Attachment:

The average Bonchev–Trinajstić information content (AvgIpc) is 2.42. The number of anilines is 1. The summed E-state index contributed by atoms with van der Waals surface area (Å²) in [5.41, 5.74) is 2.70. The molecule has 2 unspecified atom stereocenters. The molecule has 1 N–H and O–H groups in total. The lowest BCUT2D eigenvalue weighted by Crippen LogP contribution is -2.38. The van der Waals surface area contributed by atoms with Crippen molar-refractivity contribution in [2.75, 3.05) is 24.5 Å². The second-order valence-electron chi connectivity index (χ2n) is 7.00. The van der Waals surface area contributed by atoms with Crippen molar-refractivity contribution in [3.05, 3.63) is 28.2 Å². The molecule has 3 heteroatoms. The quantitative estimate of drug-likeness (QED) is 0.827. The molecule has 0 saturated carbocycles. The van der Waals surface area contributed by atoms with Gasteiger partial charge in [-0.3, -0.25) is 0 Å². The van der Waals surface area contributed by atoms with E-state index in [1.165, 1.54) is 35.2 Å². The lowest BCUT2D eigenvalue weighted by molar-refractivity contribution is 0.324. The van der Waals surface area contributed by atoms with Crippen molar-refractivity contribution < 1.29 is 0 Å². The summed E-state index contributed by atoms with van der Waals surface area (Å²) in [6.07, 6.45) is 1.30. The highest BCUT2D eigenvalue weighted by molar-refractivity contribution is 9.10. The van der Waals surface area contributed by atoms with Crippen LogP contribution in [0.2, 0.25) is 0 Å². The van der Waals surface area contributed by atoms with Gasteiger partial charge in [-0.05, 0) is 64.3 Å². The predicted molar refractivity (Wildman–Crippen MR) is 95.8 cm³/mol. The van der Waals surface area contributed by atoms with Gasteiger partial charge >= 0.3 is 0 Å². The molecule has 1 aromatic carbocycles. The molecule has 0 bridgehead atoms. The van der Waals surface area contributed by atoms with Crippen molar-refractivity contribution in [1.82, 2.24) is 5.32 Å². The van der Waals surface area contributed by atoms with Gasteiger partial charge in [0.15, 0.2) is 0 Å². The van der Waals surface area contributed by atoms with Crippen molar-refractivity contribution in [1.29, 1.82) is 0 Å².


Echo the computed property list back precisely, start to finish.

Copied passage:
The average Bonchev–Trinajstić information content (AvgIpc) is 2.42. The number of anilines is 1. The summed E-state index contributed by atoms with van der Waals surface area (Å²) in [5.41, 5.74) is 2.70. The molecule has 2 unspecified atom stereocenters. The molecule has 1 N–H and O–H groups in total. The lowest BCUT2D eigenvalue weighted by Crippen LogP contribution is -2.38. The van der Waals surface area contributed by atoms with Crippen molar-refractivity contribution in [2.75, 3.05) is 24.5 Å². The second-order valence-electron chi connectivity index (χ2n) is 7.00. The van der Waals surface area contributed by atoms with Crippen molar-refractivity contribution in [3.05, 3.63) is 28.2 Å². The molecule has 3 heteroatoms. The quantitative estimate of drug-likeness (QED) is 0.827. The molecule has 0 saturated carbocycles. The van der Waals surface area contributed by atoms with Gasteiger partial charge in [-0.3, -0.25) is 0 Å². The van der Waals surface area contributed by atoms with E-state index in [1.165, 1.54) is 35.2 Å². The lowest BCUT2D eigenvalue weighted by molar-refractivity contribution is 0.324. The van der Waals surface area contributed by atoms with Crippen molar-refractivity contribution < 1.29 is 0 Å². The summed E-state index contributed by atoms with van der Waals surface area (Å²) in [6.07, 6.45) is 1.30. The highest BCUT2D eigenvalue weighted by molar-refractivity contribution is 9.10. The van der Waals surface area contributed by atoms with Crippen LogP contribution in [0.2, 0.25) is 0 Å². The van der Waals surface area contributed by atoms with Gasteiger partial charge in [-0.05, 0) is 64.3 Å². The predicted molar refractivity (Wildman–Crippen MR) is 95.8 cm³/mol. The van der Waals surface area contributed by atoms with Gasteiger partial charge >= 0.3 is 0 Å². The molecule has 1 aromatic carbocycles. The molecule has 0 bridgehead atoms. The van der Waals surface area contributed by atoms with Crippen molar-refractivity contribution in [1.82, 2.24) is 5.32 Å². The van der Waals surface area contributed by atoms with Gasteiger partial charge in [0.15, 0.2) is 0 Å². The van der Waals surface area contributed by atoms with Crippen molar-refractivity contribution in [1.29, 1.82) is 0 Å².